Monday, 28 March 2011

Why I became a nomad

Photo thanks to kekexili
I'm convinced that all people, what ever they are after in the short term, and even how wrong that sometimes may seem to be, want to achieve happiness in the long term one way or another. Which makes everybody basically good, even despite wrong motives. I also believe everybody has unique talents, but unfortunately many of us are not in a position to find out what that is.
There's no formula for happiness. One day your body and soul feel oh so good, but before you know it that feeling is somehow suddenly gone, and for many of us this change of feeling goes on and on without even noticing or delibrately ignoring it. Or at least I used to live this way for many years.
Unless you're meditating under a tree all day, highs and lows will always exist. You have to really listen to your heart, but no matter who you are and what you do, no one is happy 100% of the time and that is how it will be throughout your life. This brought us perhaps good things like discoveries and inventions purely made out of frustation, leading to latest technologies which changed the world. No religion needed or to say the opposite; In history religion often formed an incentive to think out of the box.
Besides living a healthy and honest live, helping other people and being creative, I believe the only thing that you are able to influence in your own life is to change the offset conditions for feeling more happy. Wanting to achieve any goals in life is futile, but you have to try before finding out that at the end of the day only the direction you choose seems to matter.

Basic happiness is usually considered to be acquired by eating the right food, remaining healthy, having a shelter and start a family. Since the beginning of human being this has always been our common safe ground I guess. For more pondering things going beyond the scope of our mammal heritage, we invented religion and superstition, but I will skip that part for now.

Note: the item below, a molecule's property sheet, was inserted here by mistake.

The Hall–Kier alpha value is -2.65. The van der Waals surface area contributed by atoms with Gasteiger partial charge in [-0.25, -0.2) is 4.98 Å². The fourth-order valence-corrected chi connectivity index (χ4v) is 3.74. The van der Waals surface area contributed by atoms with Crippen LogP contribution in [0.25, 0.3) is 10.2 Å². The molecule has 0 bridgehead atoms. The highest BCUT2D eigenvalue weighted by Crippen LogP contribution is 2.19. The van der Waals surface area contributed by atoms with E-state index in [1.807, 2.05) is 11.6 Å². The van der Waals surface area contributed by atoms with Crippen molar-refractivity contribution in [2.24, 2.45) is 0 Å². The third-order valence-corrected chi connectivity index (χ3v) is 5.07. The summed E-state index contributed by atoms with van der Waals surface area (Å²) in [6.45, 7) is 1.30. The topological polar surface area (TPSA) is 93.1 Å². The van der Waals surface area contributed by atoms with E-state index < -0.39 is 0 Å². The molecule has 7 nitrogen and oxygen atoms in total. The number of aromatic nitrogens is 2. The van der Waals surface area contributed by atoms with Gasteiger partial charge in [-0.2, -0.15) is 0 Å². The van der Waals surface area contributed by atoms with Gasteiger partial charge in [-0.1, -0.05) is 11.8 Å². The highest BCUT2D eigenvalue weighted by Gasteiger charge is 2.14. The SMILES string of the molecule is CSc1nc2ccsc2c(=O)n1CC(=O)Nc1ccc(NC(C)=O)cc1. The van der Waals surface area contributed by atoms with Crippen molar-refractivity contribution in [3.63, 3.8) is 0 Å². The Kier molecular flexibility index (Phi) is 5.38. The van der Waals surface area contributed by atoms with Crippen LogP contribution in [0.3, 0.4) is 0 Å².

In modern times other side conditions for happiness are considered to have money, good friends, a social life and in many cases family and pets nearby.
Then the list is filled up with many material things. For some the lake never seems to be full, although many billionaires after finding out that having money is not enough, want more power.
Others have redefined happiness as to be addicted to one or more things and feel happy only when exercising one or more of them.

For me Happiness = Freedom.

My life-style is an attempt to come more close to feeling free and I couldn't agree with Mark Twain more than when he wrote: 
“Twenty years from now you will be more disappointed by the things that you didn't do than by the ones you did do. So throw off the bowlines. Sail away from the safe harbor. Catch the trade winds in your sails. Explore. Dream. Discover.”

Many expats, escape artists and wanderlusts I met and who have or had the same quest as I do, seem to be unwilling and/or are not able give up many of the things mentioned above.
Only those who became (Buddhist) monks gave up everything except a new home, since nowadays not a lot are traveling arround that much anymore. Nothing for me, because I don't like to be taught what's wrong or right, even if they are rigth. And although Buddhism will let you find out things for yourself, I could do that anywhere, not nescesarrily in a temple.
Besides original nomads, I wouldn't know of many people who actually chose for a nomad kind of life-style;
Nicolas Berggruen? Seems he still owns an art collection and a jet.

What I gave up to become a nomad (in random order):